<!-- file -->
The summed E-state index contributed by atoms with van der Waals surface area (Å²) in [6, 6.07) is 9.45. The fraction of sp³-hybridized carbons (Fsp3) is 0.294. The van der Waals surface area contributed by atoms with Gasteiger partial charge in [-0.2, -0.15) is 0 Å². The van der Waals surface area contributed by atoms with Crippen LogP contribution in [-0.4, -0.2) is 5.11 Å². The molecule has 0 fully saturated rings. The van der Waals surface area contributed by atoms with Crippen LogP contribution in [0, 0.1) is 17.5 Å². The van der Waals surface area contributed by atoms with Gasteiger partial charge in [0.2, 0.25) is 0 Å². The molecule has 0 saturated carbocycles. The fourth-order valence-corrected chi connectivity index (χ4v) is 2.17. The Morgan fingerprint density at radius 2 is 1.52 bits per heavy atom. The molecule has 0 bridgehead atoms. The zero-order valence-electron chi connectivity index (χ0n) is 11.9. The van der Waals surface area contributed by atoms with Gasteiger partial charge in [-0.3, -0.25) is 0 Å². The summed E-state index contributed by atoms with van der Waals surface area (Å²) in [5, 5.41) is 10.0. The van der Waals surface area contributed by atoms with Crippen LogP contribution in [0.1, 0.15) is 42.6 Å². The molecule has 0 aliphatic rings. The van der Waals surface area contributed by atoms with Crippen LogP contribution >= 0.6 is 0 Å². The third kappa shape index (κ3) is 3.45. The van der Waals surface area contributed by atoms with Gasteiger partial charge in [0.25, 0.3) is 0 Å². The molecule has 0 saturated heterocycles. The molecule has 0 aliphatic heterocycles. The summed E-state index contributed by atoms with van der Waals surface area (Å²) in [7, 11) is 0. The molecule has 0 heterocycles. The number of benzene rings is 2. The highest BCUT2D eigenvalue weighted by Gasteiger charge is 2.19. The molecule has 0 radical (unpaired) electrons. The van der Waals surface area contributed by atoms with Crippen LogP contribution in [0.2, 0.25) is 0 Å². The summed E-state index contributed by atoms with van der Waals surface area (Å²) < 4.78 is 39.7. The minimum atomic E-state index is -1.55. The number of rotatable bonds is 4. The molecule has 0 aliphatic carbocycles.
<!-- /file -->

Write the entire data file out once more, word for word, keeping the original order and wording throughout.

The summed E-state index contributed by atoms with van der Waals surface area (Å²) in [6, 6.07) is 9.45. The fraction of sp³-hybridized carbons (Fsp3) is 0.294. The van der Waals surface area contributed by atoms with Gasteiger partial charge in [-0.2, -0.15) is 0 Å². The van der Waals surface area contributed by atoms with Crippen LogP contribution in [-0.4, -0.2) is 5.11 Å². The molecule has 0 fully saturated rings. The van der Waals surface area contributed by atoms with Crippen LogP contribution in [0, 0.1) is 17.5 Å². The van der Waals surface area contributed by atoms with Gasteiger partial charge in [0.2, 0.25) is 0 Å². The molecule has 0 saturated carbocycles. The fourth-order valence-corrected chi connectivity index (χ4v) is 2.17. The Morgan fingerprint density at radius 2 is 1.52 bits per heavy atom. The molecule has 0 bridgehead atoms. The zero-order valence-electron chi connectivity index (χ0n) is 11.9. The van der Waals surface area contributed by atoms with Gasteiger partial charge in [-0.3, -0.25) is 0 Å². The summed E-state index contributed by atoms with van der Waals surface area (Å²) in [5, 5.41) is 10.0. The van der Waals surface area contributed by atoms with Crippen LogP contribution in [0.1, 0.15) is 42.6 Å². The molecule has 0 aliphatic rings. The van der Waals surface area contributed by atoms with Crippen LogP contribution >= 0.6 is 0 Å². The third kappa shape index (κ3) is 3.45. The van der Waals surface area contributed by atoms with Gasteiger partial charge in [0.25, 0.3) is 0 Å². The molecule has 0 saturated heterocycles. The molecule has 0 aliphatic heterocycles. The summed E-state index contributed by atoms with van der Waals surface area (Å²) in [7, 11) is 0. The molecule has 0 heterocycles. The number of benzene rings is 2. The highest BCUT2D eigenvalue weighted by Gasteiger charge is 2.19. The molecule has 0 radical (unpaired) electrons. The van der Waals surface area contributed by atoms with Crippen LogP contribution in [0.2, 0.25) is 0 Å². The summed E-state index contributed by atoms with van der Waals surface area (Å²) < 4.78 is 39.7. The minimum atomic E-state index is -1.55. The number of rotatable bonds is 4. The molecule has 0 aliphatic carbocycles.